We're only here in Siguatepeque for another 6 weeks, but guess what?  Just try to guess what just opened in the city where we will move in 6 weeks.  A new school for the deaf, run by friends from Mission UpReach.  Just amazing!

God continues to shape and refine us for His purpose and glory, and we couldn’t be more thankful. 

Thanks for reading along.  Your prayers, encouragement, love, and support are so appreciated!  

Love, the Robinsons

Thursday, February 9, 2017

Our First Fiasco

If you have one of these...

And you have two of these...

You could end up with something like this...

And then you'll need something like this...

So that when your love gets home he can do something like this.

Tonight I'm thankful for a husband who can fix things, a quick thinking son who knew how to turn off the water, a store that sells sealant two blocks from my house, generous friends who keep PVC on hand, and the opportunity to meet one of our neighbors and then immediately ask him if we could borrow his ladder.  All in all, it was a great day in Siguatepeque.  

Wednesday, February 1, 2017

2 weeks In....

We’re loving all the “firsts” that the past two weeks have brought our way. We've been busy setting up house, buyings groceries and SIM cards, and setting up Honduran phone numbers.   

Our grocery store is quite the change from the Piggly Wiggly in Manchester, GA.

The grocery store even has an aisle labeled "gourmet products.  This is where they shelve the Spam!!

At first we were excited to see the real maple syrup that we buy in the States on the shelf here in Honduras.  Then we saw the $24 price tag and abandoned our high syrup standards in favor of the cheap stuff on the bottom shelf. 

After our first checkout at our little Wal-mart owned market, Dean and our friend Jaden stopped to process the whole  experience.  My receipt reminded me of home.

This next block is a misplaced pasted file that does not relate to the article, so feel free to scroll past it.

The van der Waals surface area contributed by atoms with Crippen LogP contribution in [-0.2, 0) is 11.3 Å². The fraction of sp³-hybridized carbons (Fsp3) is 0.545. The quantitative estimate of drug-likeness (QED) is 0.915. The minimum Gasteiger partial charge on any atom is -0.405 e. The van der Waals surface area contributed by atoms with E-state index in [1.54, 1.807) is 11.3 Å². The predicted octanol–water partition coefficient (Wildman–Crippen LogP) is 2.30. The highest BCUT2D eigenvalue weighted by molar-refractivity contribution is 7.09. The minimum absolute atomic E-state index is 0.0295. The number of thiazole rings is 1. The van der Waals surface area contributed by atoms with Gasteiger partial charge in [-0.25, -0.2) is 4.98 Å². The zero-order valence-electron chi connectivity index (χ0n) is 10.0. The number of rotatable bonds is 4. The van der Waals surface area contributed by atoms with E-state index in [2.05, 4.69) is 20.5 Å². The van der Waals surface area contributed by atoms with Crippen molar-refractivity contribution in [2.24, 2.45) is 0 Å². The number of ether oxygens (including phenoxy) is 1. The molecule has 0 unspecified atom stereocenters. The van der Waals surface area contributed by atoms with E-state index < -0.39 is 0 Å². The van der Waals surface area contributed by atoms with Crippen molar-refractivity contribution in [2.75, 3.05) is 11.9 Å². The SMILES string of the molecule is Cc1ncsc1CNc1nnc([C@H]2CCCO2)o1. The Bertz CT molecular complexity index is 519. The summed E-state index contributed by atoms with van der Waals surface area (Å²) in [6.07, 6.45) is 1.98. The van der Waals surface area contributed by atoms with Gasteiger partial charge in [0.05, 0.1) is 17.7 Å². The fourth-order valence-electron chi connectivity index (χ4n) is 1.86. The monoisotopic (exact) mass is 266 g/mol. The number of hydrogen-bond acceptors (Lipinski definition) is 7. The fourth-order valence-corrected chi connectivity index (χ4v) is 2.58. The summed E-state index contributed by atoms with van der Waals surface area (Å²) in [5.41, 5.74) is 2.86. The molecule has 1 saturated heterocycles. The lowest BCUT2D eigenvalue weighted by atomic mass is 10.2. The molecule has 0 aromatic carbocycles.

Two weeks in, Dean has mastered the meat counter.  IN SPANISH, EVEN!  Here, he's ordering 15 leg quarters for dinner.

Trips out are pretty quick and easy.  We don’t have a car, so we walk nearly everywhere we need to go.  The kids love running down to the pulperia (a little corner market) to buy things for me.  When where we need to go is too far to walk, friends have given us rides, and we’ve learned all about taxis.  You can grab a taxi here in Siguat and be at the grocery store $1 and 5 minutes later.  We're pros now at walking to school and back...uphill both ways through the snow!  Just kidding!  We don't have snow, but we do have cows, herds of them right in the road!

There seem to be unattended cows everywhere.  When a cow grazes by our gate, the kids all run outside yelling, "COW!!!!" - every single time. Our neighbors think it's pretty funny. 

We are pretty excited about the fresh milk, bread, and tortillas we pick up from one of the stores close to us.  The kids loved the treat of ice cream we picked up for them there, too.

We started language school a week ago Monday. The grownups and the teens attend an intensive study program at the language school, while the younger kids work through their curriculum at home.  School is challenging, but we’re enjoying the company and instruction of our teachers.  We work one-on-one with our teachers for four-hour sessions, five days a week. Some of us go to school in the morning, while some go in the afternoon.  This way there’s always someone here with the younger ones and we can keep the cooking, cleaning, and laundry going.  The classes move quickly and afterschool we have homework and have to practice a lot.

The kiddos keep asking when we’ll take them on an adventure. We sorta feel like we’re already on one, which is hysterical to me.  Being in a new country with so many new and unusual things, it’s easy to feel like there should be an amazing adventure around every corner just waiting to be experienced.  Don't get me wrong, it is adventurous, but most of the time life here is somewhat similar to life in the States:  worship, school, homework, cooking, cleaning, playing, reading, working, studying, etc. Y’all pray I can make all these things seem adventurous to the ones among us who formed all their ideas about living in Honduras from watching REI commercials and videos!!

Ultimately, as we work through all the ins and outs of setting up life, we are mindful of the real reason we’re here.  Long ago God opened our eyes to the plight of the orphaned and at risk child.  He’s moved on our hearts with the promise that He places the lonely in families, and He’s given us the desire and power to do what pleases Him.  The time we spend here in language school is so important in our preparation to work with orphaned and at risk children and their families here in Honduras, and this will truly be an adventure. 

Thanks for reading along.  Your prayers, encouragement, love, and support are so appreciated!  Love, the Robinsons